GARDENING TO PLANT out or not to plant out, that is the question at this time of year — and this May, in particular, it is a knotty one.
As Walk the Wighters will tell you, there are fierce winds and hail whipping about and the night temperatures still dip quite low, so the advantages of getting plants established is counter-balanced by growth being checked by low temperatures.
Up at Sandlands, there are a few runner beans that allotment holders have put out, mostly with some protection. There’s a few courgettes too but most gardeners are holding back for some stability before sweet corn plants and squash brave the chill outdoors.
But, while it might be worth holding back with tender plants, it is definitely time to visit the garden centre to buy bedding plants.
It is a bit like a trip to the supermarket — weekdays or moderately early on a Saturday morning are definite favourites.
When it comes to flowering containers, most gardeners forget any thoughts of minimalist style and cram too many plants into the container or hanging basket. I know I have.
But horticulturalists will say you will get better results from each plant if you give them room to grow, and a mix of fuchsias, petunias, verbena and geraniums will ensure flowering through summer well into autumn.
A good growing medium and plenty of feed helps in that, building on the lessons employed by the developers of the Gro-Bag.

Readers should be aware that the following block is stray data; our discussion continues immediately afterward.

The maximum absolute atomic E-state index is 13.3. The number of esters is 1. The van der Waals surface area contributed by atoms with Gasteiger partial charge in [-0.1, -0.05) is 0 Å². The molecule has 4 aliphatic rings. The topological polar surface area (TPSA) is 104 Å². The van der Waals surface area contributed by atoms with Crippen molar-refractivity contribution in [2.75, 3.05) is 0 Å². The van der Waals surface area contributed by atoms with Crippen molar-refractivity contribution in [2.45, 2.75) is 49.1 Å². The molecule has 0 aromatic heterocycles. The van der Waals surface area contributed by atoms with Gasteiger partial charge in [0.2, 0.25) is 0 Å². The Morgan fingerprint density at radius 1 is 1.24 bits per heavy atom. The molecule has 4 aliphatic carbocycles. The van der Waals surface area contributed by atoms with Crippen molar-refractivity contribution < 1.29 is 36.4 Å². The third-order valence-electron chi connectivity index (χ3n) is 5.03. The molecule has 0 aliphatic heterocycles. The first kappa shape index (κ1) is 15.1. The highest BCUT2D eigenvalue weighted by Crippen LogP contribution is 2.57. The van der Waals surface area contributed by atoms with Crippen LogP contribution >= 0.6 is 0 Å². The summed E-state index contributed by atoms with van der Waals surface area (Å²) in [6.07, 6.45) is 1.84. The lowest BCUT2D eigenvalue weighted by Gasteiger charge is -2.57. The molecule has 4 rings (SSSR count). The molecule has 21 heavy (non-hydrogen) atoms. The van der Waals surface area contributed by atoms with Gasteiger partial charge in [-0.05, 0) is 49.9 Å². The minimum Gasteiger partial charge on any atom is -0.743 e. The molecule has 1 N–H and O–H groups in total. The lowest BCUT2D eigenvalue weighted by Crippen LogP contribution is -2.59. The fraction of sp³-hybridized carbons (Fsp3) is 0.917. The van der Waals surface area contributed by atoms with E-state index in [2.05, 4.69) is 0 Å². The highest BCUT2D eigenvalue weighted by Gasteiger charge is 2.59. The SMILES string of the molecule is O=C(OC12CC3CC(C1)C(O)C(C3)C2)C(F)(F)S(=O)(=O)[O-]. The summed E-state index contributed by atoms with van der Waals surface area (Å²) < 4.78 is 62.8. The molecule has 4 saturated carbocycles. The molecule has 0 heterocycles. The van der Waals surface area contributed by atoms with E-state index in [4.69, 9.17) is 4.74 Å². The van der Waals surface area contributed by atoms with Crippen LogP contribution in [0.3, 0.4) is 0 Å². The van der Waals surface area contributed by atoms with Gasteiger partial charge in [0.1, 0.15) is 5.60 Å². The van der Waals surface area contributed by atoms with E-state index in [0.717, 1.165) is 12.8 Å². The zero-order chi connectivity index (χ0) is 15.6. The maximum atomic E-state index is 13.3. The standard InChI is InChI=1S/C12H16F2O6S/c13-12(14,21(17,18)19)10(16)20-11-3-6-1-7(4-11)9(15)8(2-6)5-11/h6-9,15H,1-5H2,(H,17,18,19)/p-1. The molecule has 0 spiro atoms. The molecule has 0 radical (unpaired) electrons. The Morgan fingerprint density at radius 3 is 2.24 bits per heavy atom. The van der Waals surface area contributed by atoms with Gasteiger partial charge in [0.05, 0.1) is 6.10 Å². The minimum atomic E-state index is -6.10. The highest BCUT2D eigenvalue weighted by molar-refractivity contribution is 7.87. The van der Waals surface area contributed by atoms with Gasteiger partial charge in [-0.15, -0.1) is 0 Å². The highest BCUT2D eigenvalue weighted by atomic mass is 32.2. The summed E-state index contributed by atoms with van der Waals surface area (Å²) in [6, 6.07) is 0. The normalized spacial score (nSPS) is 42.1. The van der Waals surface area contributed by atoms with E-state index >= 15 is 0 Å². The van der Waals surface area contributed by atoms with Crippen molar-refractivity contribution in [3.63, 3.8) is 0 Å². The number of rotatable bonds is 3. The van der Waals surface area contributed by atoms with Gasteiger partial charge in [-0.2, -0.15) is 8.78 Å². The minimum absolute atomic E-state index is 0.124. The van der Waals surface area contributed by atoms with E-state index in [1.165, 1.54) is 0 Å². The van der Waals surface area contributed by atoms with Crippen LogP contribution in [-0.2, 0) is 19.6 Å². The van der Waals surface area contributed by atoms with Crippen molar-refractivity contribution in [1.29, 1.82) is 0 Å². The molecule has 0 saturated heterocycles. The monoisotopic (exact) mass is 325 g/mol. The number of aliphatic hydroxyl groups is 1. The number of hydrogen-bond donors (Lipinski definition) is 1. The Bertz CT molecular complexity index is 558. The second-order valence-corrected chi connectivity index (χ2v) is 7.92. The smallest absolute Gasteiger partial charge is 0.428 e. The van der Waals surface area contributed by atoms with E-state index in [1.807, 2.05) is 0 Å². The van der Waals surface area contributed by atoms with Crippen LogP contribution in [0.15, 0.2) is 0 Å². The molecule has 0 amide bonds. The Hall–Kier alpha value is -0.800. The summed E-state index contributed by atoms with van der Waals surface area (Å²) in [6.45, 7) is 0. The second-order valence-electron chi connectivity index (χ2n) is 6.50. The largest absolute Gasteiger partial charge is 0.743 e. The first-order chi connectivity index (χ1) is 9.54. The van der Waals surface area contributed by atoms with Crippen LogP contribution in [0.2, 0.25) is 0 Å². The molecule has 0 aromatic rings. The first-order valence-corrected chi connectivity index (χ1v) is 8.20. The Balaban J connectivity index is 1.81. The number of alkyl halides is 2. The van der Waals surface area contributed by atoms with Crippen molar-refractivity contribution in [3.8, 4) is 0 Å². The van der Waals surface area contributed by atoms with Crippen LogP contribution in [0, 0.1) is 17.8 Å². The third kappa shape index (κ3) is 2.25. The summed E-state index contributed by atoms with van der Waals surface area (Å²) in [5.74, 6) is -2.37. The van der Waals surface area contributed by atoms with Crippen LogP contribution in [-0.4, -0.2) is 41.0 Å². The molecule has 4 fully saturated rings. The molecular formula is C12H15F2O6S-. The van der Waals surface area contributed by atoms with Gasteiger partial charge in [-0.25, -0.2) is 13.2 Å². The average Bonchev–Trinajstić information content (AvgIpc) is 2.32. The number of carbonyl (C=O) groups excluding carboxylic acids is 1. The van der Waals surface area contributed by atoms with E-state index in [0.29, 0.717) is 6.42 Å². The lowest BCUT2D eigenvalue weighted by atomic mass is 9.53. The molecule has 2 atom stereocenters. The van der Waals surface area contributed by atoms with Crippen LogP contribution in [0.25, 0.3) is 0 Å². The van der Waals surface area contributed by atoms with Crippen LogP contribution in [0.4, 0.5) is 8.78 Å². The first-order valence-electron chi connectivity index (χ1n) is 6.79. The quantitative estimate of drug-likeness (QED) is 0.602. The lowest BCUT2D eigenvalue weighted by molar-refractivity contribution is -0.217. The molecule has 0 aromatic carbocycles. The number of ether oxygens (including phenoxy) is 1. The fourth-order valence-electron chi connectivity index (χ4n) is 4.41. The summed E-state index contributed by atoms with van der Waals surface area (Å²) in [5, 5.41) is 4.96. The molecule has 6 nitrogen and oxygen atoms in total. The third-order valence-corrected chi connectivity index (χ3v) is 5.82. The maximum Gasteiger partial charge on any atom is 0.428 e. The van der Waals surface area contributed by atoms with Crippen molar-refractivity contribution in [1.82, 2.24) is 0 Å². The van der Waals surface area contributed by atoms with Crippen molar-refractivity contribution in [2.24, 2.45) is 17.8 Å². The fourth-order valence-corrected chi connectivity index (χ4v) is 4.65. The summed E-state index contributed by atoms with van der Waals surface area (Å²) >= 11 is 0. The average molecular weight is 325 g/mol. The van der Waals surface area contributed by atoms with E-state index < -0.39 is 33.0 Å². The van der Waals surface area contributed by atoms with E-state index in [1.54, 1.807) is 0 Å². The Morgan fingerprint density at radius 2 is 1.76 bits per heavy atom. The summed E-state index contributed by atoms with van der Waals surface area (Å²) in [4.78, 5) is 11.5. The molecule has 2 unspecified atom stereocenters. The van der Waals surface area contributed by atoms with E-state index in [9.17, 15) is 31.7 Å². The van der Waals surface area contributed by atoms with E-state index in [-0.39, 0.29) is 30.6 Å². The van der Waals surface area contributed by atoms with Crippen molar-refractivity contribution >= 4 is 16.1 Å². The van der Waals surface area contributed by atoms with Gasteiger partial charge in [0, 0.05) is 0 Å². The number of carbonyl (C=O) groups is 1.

I am old enough to remember it coming onto the market and thinking the ugly, shallow thing would never catch on.
Hard to believe, but it is now 40 years since the first Gro-Bag was launched from Levington Research Station.
These pillows of compost started a revolution in the way we garden and the results we can expect from the composts most of us use today.
The original compost in the Gro-Bag was a universal peat product that showed amateur gardeners how to easily grow flowers, fruit and vegetables in bags, in pots and in all manner of containers.
The original Levington Gro-Bag lives on today and is still Britain’s number one choice for growing salad plants, such as tomatoes, cucumbers, aubergines and sweet peppers.
When it was first launched in 1973, its price was £1.39 and millions have been sold in the subsequent years and cheaper copies made.
But, millions of copycat bags and 40 years later, the price of the Levington Gro-Bag has not even doubled and will be on sale in 2013 for around £2.50. If the price had kept pace with inflation then gardeners would be paying £15.
But, as they say, there’s trouble ahead.
In response to government direction, the industry is working hard to find acceptable alternatives to peat but these currently work out more expensive.
Using recycled green compost, expanded wood fibres and coir from the tropics is not a cheap way of achieving further, drastic reduction in the amount of peat in the bags.
Current predictions are the days of cheap compost are nearly gone.